The FCA continues to be the federal government’s primary civil enforcement tool for investigating allegations that healthcare providers or government contractors defrauded the federal government. In the coming weeks, we will continue to take a closer look at recent legal developments involving the FCA. This week, we examine recent court decisions that considered the question of objective falsity in connection with FCA cases based on an alleged lack of medical necessity of the healthcare services provided to beneficiaries of federal healthcare programs.
A recent jury verdict in an FCA lawsuit pending in the United States District Court for the Middle District of Florida resulted in a not-so-subtle reminder of just how high the stakes can be in such litigation. On February 15, 2017, in U.S. ex rel. Ruckh v. Genoa Healthcare, LLC, a case in which both the United States and the state of Florida declined to intervene, the jury returned a verdict finding that the operators of 53 skilled nursing facilities(SNFs) had committed FCA violations resulting in more than $115 million in damages. The FCA violations resulted from the submission of false claims to Medicare and Medicaid stemming from the inflation and upcoding of Resource Utility Group (RUG) levels for patients and false certifications that the SNFs had created timely and adequate patient care plans.
The jury’s verdict represented only actual damages. On March 1, 2017, the district court assessed a statutory penalty of $5,500 per claim to 446 false claims and trebled the jury’s damages number, the result being a staggering judgment of almost $348 million. This dwarfs even the largest of the long-term care settlements that have preceded it.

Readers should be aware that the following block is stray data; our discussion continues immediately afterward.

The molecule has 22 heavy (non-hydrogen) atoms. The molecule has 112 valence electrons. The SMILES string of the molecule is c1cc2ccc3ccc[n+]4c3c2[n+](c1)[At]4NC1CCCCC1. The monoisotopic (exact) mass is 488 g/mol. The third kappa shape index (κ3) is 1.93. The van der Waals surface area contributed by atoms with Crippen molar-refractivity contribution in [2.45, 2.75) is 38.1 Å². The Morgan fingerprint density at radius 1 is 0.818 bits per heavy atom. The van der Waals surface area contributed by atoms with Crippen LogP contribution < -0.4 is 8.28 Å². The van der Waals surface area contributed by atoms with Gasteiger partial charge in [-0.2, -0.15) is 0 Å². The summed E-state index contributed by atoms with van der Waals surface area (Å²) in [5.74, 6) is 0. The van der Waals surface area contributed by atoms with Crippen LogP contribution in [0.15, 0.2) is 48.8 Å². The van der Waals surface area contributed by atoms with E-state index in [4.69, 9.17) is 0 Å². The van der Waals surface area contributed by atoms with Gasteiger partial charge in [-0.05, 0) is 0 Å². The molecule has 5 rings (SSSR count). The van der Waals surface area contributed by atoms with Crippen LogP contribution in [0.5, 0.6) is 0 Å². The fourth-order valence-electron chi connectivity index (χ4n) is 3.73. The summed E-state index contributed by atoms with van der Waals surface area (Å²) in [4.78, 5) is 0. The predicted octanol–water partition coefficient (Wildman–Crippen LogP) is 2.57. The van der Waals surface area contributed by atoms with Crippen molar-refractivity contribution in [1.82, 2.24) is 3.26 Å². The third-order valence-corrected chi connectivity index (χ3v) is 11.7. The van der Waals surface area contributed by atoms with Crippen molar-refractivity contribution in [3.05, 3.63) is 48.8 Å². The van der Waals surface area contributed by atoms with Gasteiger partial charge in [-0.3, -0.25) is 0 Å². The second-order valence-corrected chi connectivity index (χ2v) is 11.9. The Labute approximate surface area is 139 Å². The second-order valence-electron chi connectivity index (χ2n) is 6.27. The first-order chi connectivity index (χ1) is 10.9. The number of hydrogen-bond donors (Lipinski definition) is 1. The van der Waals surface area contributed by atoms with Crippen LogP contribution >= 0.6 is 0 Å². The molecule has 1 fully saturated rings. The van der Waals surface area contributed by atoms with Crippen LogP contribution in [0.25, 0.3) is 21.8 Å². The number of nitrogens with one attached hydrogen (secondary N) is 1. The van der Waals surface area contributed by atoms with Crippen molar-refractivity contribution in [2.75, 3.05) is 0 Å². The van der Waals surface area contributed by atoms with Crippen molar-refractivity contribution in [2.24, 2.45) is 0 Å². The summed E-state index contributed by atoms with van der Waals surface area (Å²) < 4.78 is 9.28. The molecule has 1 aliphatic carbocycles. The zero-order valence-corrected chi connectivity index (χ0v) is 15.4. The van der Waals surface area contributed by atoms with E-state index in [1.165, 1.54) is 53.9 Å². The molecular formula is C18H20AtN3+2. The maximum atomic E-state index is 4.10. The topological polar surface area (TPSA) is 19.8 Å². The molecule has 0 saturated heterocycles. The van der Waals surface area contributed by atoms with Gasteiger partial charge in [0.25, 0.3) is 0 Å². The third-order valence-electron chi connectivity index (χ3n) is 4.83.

A number of recent FCA decisions have grappled with the question of objective falsity, particularly in the context of FCA claims where the alleged falsity is premised on a lack of medical necessity in connection with the medical services provided. The most recent in this line of cases considered whether a relator alleging nothing more than a difference of medical opinion regarding medical necessity of a particular cardiac procedure failed to plead objective falsity as required to state an FCA claim as a matter of law.
In U.S. ex rel. Polukoff v. St. Mark’s Hospital, 2017 WL 237615 (D. Utah Jan. 19, 2017), the relator alleged that a cardiologist and two Utah hospitals fraudulently billed the government for medically unnecessary cardiac procedures involving the surgical closure of a patent foramen ovale (PFO), which is a “a small opening in the wall separating the two upper chambers of the heart” that exists in about 25% of the population and is typically asymptomatic. Adults with a PFO have an increased risk of suffering a stroke; although, according to the district court, “[o]pinions regarding the use of a PFO closure to prevent strokes have varied over the past decade.”